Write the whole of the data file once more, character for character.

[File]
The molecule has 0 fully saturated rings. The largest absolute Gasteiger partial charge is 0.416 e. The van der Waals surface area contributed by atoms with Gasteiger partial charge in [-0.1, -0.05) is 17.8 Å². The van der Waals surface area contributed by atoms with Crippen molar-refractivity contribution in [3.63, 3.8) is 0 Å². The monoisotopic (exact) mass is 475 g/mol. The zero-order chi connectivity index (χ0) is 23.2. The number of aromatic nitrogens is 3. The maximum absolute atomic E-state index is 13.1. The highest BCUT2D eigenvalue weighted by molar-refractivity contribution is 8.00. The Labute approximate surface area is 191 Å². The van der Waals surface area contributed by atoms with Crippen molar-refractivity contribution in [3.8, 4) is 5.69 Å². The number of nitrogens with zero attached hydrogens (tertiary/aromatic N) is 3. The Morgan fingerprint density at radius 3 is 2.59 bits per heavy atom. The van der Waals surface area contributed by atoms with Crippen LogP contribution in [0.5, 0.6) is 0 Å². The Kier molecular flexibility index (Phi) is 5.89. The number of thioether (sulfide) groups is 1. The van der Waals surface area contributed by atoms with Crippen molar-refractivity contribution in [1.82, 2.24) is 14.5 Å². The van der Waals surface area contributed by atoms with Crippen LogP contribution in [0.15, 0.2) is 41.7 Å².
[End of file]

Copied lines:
The molecule has 0 fully saturated rings. The largest absolute Gasteiger partial charge is 0.416 e. The van der Waals surface area contributed by atoms with Gasteiger partial charge in [-0.1, -0.05) is 17.8 Å². The van der Waals surface area contributed by atoms with Crippen molar-refractivity contribution in [3.63, 3.8) is 0 Å². The monoisotopic (exact) mass is 475 g/mol. The zero-order chi connectivity index (χ0) is 23.2. The number of aromatic nitrogens is 3. The maximum absolute atomic E-state index is 13.1. The highest BCUT2D eigenvalue weighted by molar-refractivity contribution is 8.00. The Labute approximate surface area is 191 Å². The van der Waals surface area contributed by atoms with Crippen molar-refractivity contribution in [3.8, 4) is 5.69 Å². The number of nitrogens with zero attached hydrogens (tertiary/aromatic N) is 3. The Morgan fingerprint density at radius 3 is 2.59 bits per heavy atom. The van der Waals surface area contributed by atoms with Crippen LogP contribution in [0.5, 0.6) is 0 Å². The Kier molecular flexibility index (Phi) is 5.89. The number of thioether (sulfide) groups is 1. The van der Waals surface area contributed by atoms with Crippen molar-refractivity contribution in [1.82, 2.24) is 14.5 Å². The van der Waals surface area contributed by atoms with Crippen LogP contribution in [0.15, 0.2) is 41.7 Å².